FIRE and ICE: The Realities of 21st Century Urban Development

Modern day urban development shares similarities with its antecedents but also clearly exists in a new economic, political, and social reality. The industries long responsible for driving urban growth remain significant (Finance, Insurance, Real Estate, hence the acronym FIRE) but new economic engines (or in the case of universities old ones with new mandates) and organized resistance have changed the face of the game. Community and neighborhood associations, like those led by Jane Jacobs in opposition to Robert Moses’s development in Greenwich Village, persist in surprisingly entrenched forms. Furthermore, NIMBYism’s prominence over the past three decades raises as many questions as answers. Who do these groups represent? Are they cover for more conservative, exclusionary forces or real manifestations of neighborhood agency? Do they supply the needed brakes on untrammeled economic development by business, institutional, and municipal elites, or do they remain as undemocratic as their “elitist” counterparts, promoting interests as parochial as “global city” discourse is expansive?

University as Economic Engine

What NYU has done is not just change for the better its immediate surroundings in the Village; its NYU that gave rise to the shift of the cultural and social center of Manhattan south of 14th Street.

– Marty Lipton, NYU Board Member in New York magazine, Nov. 22, 2010

Today New York University represents not only a top tier educational institution but also a force for urban renewal and change. Throughout its history, NYU has been a major player in the city’s development. However, the academic and professional juggernaut that New Yorkers have come to identify as NYU took decades to achieve. New York magazine’s Gabriel Sherman recently dug into the recent controversies that the university’s plans have sparked in the historic Greenwich/West Village area of the city. Pointing to the new development struggles of the 21st century, Sherman’s work dutifully explores the tensions underlying community-university relations. Global city tropes combined with long held beliefs by prominent New Yorkers like the late Daniel Patrick Moynhihan (Sherman quotes the Irish American Senator, “if you ‘want to create a great world city, establish a great university and wait 200 years’”) laid the groundwork for an aggressive modern “power broker” like NYU’s current President John Sexton, who envisions a university that serves as both symbol and exemplar of New York itself.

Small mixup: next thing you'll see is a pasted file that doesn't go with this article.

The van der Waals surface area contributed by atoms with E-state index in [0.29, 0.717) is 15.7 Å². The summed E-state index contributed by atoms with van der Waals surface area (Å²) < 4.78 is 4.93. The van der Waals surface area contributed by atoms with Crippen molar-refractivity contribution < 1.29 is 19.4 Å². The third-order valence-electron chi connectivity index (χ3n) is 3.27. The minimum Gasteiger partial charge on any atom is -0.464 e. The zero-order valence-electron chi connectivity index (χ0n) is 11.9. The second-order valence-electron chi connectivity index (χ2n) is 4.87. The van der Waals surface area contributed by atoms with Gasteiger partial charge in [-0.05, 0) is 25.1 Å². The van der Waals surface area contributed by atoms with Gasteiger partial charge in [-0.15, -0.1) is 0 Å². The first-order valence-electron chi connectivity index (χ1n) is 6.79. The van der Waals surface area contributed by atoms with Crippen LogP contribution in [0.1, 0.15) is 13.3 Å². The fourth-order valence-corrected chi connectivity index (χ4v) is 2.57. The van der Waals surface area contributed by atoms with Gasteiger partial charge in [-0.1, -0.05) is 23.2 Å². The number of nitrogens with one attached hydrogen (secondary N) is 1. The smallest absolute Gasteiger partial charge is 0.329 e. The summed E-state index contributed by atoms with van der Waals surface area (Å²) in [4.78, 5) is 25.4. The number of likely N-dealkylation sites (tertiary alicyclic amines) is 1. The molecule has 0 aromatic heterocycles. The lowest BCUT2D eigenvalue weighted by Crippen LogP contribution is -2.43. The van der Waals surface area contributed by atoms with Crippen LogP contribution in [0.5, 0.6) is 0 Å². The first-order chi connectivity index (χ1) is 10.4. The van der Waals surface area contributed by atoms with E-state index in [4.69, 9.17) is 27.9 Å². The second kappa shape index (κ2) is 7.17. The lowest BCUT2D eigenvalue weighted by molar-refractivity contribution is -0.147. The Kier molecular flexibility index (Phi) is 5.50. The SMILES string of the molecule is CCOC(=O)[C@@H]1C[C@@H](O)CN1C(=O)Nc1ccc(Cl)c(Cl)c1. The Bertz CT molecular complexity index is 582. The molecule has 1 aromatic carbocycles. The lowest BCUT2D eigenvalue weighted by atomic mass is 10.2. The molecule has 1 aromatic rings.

Sexton’s increased expansion includes a new 38 story hotel and 1400 bed freshman dorm. Unlike the (possibly) more esteemed Columbia University, Sexton suggests that NYU remains distinctly of the city unlike the cloistered Ivy League campus to the North. Obviously, as Sherman points out and Sexton signifies, the work of urban theorists such as the controversial Richard Florida (Rise of the Creative Class) provide the theoretical foundations for NYU’s push. The idea that universities, hospitals, and the like serve as a new source of renewal outside of the traditional areas of FIRE (finance, insurance, and real estate) has been amplified by the work of writers like Florida who suggest that drawing more young creative types will propel American cities forward into the new century. Instead of FIRE, Sexton presents a new paradigm, ICE, “intellectual, cultural, and educational.” Some might suggest ICE sounds a bit woolly headed for any tangible development, perhaps even masking serious political, social, and economic conflicts under the pleasant sounding acronym. Moreover, many critics doubt Florida’s conclusions. Several naysayers have argued Florida’s prognosis strikes of elitism while ignoring the social and political frictions arising out of this new configuration. For example, throughout Sherman’s article, local Greenwich and West Village residents cracked wise about the NYU student body; as community activist Susan Goren remarked, “I remember the Village with Bob Dylan on the bus, Mick Jagger at the Lone Star. All it is now is NYU kids texting and walking into you wherever you go.” Others don’t even reflect on what the Village once was, choosing to take aim at the university’s itself, as one community meeting attendee exclaimed “This is a crime against the Village, and it must be stopped.”